It’s the sinister vision of ‘friendly menace’ featured in the “Melbournoir” spread of The Melbourne Flâneur zine; it’s equally the vision of absolute nihilism and despair which pervades the black-and-white photographs I’ve chosen to illustrate The Spleen of Melbourne CD.

You can get an intimate sense, therefore, of ‘the strange flora’ (for there is no fauna, nothing living in these post-diluvial liminal spaces) on my secret planet: as a flâneurial artist who finds his heaven in the hell of the city, I live in an arid, calciferous, petrified forest, a mental desert of shattered crystals, the standing stones of an urban wasteland.

Is the desert so very bad? It is no worse than our cultural deserts, which we call cities.

—C. G. Jung, Black Books, Vol. III, January 1914

The kind of world I would wish to make, or in which I would wish to flâneurially wander, is, as the dream-Melbourne of my videos, films and photographs gives ample evidence, an Eliotian Waste Land.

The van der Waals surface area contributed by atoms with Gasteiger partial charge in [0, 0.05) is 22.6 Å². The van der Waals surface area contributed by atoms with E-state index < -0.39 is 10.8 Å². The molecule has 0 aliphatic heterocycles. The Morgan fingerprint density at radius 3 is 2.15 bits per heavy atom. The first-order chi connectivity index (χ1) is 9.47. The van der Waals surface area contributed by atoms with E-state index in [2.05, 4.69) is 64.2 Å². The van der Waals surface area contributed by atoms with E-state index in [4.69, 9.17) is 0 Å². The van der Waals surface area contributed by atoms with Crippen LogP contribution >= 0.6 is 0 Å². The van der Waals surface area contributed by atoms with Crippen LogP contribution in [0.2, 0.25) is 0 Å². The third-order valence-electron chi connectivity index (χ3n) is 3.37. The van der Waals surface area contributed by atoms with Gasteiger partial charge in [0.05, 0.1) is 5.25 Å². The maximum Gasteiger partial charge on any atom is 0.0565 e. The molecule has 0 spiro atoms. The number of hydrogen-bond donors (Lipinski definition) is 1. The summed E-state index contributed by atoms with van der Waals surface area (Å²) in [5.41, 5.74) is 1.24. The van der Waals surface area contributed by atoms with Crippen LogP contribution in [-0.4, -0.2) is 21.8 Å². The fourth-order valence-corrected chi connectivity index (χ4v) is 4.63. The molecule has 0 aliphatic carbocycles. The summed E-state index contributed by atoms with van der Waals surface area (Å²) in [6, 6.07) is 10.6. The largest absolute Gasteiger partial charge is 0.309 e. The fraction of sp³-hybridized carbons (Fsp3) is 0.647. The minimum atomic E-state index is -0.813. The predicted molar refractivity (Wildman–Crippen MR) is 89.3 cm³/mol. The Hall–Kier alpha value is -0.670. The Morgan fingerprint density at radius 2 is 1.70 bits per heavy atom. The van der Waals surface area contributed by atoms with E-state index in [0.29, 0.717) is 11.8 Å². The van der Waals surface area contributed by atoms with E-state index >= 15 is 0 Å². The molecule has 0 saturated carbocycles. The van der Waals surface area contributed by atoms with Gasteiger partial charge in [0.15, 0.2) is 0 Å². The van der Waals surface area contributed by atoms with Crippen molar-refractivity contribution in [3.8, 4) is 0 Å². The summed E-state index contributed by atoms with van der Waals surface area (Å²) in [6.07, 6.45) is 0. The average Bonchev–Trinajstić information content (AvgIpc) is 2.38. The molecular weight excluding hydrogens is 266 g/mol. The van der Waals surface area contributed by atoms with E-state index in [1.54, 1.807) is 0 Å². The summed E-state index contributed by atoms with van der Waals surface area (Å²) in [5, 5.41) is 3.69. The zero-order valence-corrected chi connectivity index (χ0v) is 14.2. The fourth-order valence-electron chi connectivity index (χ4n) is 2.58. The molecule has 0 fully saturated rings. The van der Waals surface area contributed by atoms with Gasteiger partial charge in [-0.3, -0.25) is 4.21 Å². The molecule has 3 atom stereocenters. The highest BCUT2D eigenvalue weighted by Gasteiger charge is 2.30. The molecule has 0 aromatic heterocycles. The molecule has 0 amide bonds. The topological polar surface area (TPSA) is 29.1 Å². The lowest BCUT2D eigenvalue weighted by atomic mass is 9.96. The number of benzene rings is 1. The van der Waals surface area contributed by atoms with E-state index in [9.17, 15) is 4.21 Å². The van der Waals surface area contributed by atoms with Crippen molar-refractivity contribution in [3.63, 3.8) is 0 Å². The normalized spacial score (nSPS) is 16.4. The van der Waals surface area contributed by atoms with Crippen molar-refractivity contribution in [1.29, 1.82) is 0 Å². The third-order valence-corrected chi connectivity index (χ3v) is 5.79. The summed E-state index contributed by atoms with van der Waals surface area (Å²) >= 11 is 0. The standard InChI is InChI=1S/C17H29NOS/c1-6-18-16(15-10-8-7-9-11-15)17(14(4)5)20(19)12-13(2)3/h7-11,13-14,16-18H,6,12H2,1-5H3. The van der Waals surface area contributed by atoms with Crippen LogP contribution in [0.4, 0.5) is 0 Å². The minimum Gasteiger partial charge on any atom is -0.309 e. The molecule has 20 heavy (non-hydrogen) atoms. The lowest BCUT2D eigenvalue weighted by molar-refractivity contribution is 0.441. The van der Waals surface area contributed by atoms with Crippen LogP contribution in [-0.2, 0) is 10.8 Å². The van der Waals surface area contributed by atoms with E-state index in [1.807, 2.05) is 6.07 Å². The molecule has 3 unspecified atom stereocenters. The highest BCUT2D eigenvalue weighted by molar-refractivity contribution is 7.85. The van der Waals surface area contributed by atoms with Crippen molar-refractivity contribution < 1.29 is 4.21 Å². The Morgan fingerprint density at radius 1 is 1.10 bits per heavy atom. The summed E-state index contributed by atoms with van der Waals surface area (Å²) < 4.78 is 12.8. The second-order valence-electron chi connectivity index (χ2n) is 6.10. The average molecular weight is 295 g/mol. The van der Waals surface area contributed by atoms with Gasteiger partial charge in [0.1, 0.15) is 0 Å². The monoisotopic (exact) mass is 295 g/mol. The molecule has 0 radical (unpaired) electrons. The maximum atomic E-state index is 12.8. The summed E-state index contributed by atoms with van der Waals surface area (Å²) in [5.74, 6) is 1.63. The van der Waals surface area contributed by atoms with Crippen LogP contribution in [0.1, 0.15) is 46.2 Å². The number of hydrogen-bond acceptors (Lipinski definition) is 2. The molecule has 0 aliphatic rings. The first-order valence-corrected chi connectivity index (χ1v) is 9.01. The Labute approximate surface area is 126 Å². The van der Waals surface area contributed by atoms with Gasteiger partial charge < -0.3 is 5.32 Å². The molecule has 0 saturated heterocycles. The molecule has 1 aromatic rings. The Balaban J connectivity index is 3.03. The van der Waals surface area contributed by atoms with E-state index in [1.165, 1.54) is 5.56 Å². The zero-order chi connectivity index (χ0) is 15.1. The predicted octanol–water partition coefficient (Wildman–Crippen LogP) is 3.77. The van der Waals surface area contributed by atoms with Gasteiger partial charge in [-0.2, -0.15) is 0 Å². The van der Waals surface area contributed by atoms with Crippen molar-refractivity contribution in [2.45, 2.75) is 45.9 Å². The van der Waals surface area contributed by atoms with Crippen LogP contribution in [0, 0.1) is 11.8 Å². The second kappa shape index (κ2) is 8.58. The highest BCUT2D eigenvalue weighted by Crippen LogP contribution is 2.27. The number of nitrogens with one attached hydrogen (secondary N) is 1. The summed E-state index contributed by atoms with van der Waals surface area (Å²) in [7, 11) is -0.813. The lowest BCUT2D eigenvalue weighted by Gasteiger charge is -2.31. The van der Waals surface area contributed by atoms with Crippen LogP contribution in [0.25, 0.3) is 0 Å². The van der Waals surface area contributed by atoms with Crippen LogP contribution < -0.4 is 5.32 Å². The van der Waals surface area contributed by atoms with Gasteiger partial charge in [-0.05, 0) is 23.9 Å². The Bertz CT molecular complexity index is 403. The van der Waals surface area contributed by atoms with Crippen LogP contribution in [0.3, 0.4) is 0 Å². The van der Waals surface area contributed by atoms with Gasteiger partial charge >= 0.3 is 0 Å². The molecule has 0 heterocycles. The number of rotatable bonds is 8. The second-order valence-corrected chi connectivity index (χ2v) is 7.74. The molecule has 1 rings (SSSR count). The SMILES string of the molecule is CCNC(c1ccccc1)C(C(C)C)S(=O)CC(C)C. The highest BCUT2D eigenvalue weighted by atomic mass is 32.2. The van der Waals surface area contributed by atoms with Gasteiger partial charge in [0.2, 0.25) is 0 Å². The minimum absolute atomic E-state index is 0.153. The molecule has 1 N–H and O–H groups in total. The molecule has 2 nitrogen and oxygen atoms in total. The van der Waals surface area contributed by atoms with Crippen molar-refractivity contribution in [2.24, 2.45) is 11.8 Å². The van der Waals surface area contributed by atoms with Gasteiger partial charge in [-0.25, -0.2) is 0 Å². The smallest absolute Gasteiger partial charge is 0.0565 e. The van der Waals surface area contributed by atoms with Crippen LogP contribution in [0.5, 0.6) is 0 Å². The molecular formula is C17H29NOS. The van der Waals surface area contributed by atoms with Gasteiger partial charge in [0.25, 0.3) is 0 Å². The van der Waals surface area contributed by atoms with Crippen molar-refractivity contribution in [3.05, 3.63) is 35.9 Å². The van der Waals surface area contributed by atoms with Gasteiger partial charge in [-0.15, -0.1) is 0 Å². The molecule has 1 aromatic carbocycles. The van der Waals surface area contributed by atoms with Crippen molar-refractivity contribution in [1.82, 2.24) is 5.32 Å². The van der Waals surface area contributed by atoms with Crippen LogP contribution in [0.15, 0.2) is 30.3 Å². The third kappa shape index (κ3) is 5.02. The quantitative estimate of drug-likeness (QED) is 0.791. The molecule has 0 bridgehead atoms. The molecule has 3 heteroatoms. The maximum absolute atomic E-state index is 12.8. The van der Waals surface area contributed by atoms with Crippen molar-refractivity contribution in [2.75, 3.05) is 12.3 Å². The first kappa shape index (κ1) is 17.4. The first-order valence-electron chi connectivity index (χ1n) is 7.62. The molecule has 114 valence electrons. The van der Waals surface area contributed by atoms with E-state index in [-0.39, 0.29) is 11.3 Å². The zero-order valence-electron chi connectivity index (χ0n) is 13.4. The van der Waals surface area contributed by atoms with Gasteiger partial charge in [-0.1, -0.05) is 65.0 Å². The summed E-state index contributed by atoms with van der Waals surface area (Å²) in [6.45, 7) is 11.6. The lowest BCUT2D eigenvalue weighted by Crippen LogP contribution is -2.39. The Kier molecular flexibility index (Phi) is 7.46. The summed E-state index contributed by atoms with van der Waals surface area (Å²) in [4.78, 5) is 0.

Like David Lynch, who claims to love factories and nude women about equally, as an artist working in words and images, two obsessions seem to cut across my writing and image-making in every medium: I love architecture, and I used to love, but now have a distinctly ambivalent relationship to women.

The flâneurial investigation of urban landscape as much as the interrogation of the shifting sands of women’s moods and appearances seem equally to have a hold on my psyche. In those mysteries, the calamity of our times appears most evident to me.

The video above is in the first category, and certainly “The Trade” will feature in the next iteration of The Spleen of Melbourne project, when it takes on its second incarnation as a collection of short videos and Super 8 films.

As my good friend—and a good friend of this vlog—Hermetrix once observed on our Bellingenian jaunt last year, architecture means a great deal to me. The subjects of my photographs, the ‘actors’ in my films and videos are buildings and bits of shabby urban architecture, like the florid pedestrian underpass in Watsonia North which provided me with a photogenic subject for what would become “The Trade”.

Tripping past this cavernous maw, with its three teeth and its concrete face totemically tattooed with graffiti, shortly after we were released from our epic second lockdown in 2020, the Aragonian frisson de photogénie was activated in me and I knew I had a videographic subject for a future entry in The Spleen of Melbourne project.